The growing interest in the FinTech sector is driven by Africa’s low penetration rates for traditional banking services at 25 percent and high mobile penetration at 44 percent.
According to Cytonn Investments, investors will continue to show interest in the FinTech sector in Sub-Saharan Africa as more businesses seek to enhance efficiency and reduce costs by incorporating technology in their operations.
Furthermore, the significant difference in credit extension activity in Africa compared to other regions gives FinTech lending firms a perfect opportunity to provide credit via convenient and already established channels.
Here are some of the notable deals that made headlines in Kenya in H’1 2019:
The first notable FinTech deal made was when Private Equity firms AfricInvest, based in Tunisia, and Catalyst Principal Partners, based in Kenya, acquired a minority stake in Prime Bank Kenya.
The stake acquired was 24.2 percent of Prime Bank Kenya, through a capital injection of 5.1 billion shillings, with the capital targeted to carry out strategic plans including expanding locally and into the region.
This was the first bank acquisition in 2019, and in line with Cytonn’s expectation of consolidation in the Kenya banking sector following the enactment of the Banking (Amendment) Act, 2015 and the fact that Kenya is overbanked, as highlighted in our Q3’2018 Banking Sector Report.
The second FinTech deal made was when AfricInvest also announced a further investment of 273.0 million shillings in insurance group Britam.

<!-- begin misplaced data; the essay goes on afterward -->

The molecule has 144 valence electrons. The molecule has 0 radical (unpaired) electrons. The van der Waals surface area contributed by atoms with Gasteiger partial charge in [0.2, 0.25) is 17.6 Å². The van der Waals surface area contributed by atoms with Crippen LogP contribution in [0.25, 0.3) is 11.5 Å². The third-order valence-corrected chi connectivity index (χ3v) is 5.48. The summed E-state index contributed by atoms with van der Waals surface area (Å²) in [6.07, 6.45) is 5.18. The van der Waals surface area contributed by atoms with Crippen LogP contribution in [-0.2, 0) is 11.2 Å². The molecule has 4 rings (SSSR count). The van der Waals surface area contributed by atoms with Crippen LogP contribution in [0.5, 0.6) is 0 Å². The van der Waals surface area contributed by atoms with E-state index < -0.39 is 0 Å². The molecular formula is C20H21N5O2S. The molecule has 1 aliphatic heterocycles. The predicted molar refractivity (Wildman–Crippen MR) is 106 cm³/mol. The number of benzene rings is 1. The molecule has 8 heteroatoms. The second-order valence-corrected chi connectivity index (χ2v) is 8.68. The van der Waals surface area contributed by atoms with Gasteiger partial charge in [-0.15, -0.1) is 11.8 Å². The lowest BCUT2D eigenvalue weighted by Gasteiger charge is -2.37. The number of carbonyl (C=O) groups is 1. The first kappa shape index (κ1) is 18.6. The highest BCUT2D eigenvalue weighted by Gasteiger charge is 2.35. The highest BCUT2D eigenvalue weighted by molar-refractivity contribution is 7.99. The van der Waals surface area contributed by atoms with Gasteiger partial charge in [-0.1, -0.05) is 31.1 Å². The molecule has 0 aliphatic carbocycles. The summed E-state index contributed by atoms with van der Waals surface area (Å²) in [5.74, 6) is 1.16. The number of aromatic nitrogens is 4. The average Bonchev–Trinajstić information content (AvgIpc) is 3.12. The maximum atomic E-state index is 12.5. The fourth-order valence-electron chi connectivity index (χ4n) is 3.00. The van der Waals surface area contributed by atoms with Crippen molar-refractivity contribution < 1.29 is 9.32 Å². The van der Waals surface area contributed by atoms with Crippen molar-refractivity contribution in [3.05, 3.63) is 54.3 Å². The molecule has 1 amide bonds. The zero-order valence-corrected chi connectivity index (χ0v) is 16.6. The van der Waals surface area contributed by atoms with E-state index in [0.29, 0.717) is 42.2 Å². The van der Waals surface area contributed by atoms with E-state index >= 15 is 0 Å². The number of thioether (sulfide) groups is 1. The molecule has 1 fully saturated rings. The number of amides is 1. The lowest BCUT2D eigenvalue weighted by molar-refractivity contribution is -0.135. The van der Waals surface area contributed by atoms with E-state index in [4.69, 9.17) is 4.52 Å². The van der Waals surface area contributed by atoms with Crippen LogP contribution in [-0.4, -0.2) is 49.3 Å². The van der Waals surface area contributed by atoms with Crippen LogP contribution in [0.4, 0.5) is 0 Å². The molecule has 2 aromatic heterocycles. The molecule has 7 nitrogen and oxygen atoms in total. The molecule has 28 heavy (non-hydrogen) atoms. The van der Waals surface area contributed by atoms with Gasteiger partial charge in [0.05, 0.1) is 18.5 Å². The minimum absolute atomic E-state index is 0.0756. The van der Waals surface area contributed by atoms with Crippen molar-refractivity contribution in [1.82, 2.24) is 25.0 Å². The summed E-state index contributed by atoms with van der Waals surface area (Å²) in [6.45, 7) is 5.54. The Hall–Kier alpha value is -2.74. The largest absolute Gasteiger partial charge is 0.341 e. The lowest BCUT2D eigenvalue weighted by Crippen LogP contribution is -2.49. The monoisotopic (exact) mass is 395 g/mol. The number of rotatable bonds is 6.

From the investment, AfricInvest acquired an extra 32.5 million shillings shares at 8.4 shillings per share, a stake of 3.3 percent.
The third FinTech deal was between Sanlam Group, a South African financial services firm and Sanlam Investments East Africa (SIEA), an asset management firm based in Kenya.
Sanlam Group sold an undisclosed amount of its stake in SIEA for ZAR 101.0 million (730 million shillings) to an undisclosed party.
SIEA currently manages an asset portfolio of over 200 billion shillings, with a Money Market Fund size of 1.7 billion shillings as at 31st December 2018, ranking it as the 5th largest asset manager in Kenya in terms of assets under management for Money Market Funds.
Lastly, Mauritius based Bank One, in which Kenyan banking group I&M Holdings has a 50 percent stake, is set to receive a USD 37.5 million (3.8 billion shillings) loan from the International Finance Corporation (IFC), with an undisclosed tenor.
The loan will be classified as senior debt, therefore ranking higher than other Bank One’s obligations.